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Oct. 24, 2012

HBO writer visits Blair for presentation

by Sam Lewando, Online Entertainment Editor
Editor's Note: Article update 12:15 p.m. on Oct. 25. Correction: Original article incorrectly stated that Pelecanos has written 22 books to date.

On Tuesday, novelist and screenwriter George Pelecanos visited Blair to speak to several classes about his experiences while working for HBO on shows such as "The Wire," "Treme" and "The Pacific."

George Pelecanos speaks to students about his career as a writer. Emma Howells
George Pelecanos speaks to students about his career as a writer.
Pelecanos, father of sophomore Rosa Pelecanos, grew up in Silver Spring and graduated from Northwood High School. "I grew up one mile from here, I graduated from Northwood...35 years ago, I was you," he said. Pelecanos then went to University of Maryland as a Film Major, but during his time there he took a writing class with a teacher that managed to change his perspective on writing, and he switched majors.

Pelecanos began his career as a novel writer and has written 18 novels to date. He continues to write one novel every year, on top of his TV work. "I give myself a page count. I do all my research up front so I don't have any excuses to leave while I am writing. It's work; you've got to treat it like a job," he said during his presentation.

He had already been writing novels full time before he was contacted to write for "The Wire," a television show set in Baltimore. "It was all happening at once: the Strange novels, D.C. Quartet. Lots of my research carried over, it was synergistic," Pelecanos said.

Pelecanos co-wrote and produced for "The Wire" through its five seasons from 2002 to 2008. He has since stayed with HBO working on shows such as "Treme" and "The Pacific," with HBO being one of the reasons. "HBO is a really great place to work, the gold standard as far as I'm concerned," Pelecanos said regarding his solidarity with HBO.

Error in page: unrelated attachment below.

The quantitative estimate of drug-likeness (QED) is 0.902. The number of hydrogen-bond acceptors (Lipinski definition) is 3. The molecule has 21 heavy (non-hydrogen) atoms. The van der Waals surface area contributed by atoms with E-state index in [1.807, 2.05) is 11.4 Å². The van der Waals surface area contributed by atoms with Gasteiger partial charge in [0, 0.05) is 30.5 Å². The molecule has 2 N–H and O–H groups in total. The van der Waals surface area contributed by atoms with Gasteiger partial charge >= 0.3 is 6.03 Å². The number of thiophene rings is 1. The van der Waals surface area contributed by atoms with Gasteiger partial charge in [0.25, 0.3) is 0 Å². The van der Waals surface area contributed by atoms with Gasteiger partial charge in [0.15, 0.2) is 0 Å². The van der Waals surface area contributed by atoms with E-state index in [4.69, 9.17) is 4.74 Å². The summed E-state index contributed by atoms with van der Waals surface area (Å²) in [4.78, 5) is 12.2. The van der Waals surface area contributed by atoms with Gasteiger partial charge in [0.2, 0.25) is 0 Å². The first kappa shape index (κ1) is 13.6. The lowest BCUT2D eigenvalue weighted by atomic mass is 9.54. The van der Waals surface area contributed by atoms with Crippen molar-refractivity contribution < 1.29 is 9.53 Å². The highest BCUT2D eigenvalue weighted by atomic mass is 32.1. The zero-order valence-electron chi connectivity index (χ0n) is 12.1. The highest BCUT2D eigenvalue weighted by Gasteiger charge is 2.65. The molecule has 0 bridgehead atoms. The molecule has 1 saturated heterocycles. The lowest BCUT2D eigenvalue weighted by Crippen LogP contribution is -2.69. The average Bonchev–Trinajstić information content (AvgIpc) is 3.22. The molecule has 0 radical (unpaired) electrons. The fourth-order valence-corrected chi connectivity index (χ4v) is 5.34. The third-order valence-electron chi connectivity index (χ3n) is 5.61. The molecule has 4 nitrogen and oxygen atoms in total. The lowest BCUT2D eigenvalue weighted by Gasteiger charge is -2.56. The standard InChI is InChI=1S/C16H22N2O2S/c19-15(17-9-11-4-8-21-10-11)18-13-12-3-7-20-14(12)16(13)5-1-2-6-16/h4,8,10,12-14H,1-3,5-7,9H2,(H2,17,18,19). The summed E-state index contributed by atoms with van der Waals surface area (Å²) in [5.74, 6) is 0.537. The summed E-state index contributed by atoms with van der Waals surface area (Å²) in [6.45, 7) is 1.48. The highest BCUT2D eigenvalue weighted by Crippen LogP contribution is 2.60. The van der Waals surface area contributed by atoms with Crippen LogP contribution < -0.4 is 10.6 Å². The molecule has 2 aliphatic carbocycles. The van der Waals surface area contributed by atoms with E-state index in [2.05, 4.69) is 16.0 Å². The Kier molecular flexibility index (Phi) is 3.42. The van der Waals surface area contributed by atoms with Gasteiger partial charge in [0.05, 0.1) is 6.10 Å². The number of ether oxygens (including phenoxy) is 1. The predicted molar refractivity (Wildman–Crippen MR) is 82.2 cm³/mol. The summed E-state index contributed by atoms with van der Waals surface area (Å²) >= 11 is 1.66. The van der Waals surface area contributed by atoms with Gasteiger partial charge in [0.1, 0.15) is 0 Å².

He is going to New York to begin working on "Boardwalk Empire," a show set in Atlantic City, N.J. and the Prohibition Era. This sort of travel is common for Pelecanos, who will do several months of research prior to writing anything for both his novels and shows and has an extremely strong work ethic. "Some writers think that being a writer is a license to be lazy, since they're seen the creative type. I should be sitting in Starbucks wearing a beret. I don't think that's the way it is. It is a job," he said about working and misconceptions about his job.

Junior Simon Kienitz-Kincade asks Pelecanos a question. Emma Howells
Junior Simon Kienitz-Kincade asks Pelecanos a question.
Throughout the presentation, Pelecanos imparted some advice onto Blazers based on his experiences. Close to the beginning of the presentation, he made sure to say that he had grown up around Silver Spring, "I worked two jobs for my first eight novels, and I was 42 when I was able to quit my day job," Pelecanos said about the importance of persistence.

Pelecanos finished his presentation about his life by speaking about what students should expect for the future. "Don't treat college as a place to train for a job, it's an exchange of ideas. You're not going to get that [perfect] job right away," Pelecanos said. "Just follow your dreams, follow your passion, and that's the best advice that I can give you."



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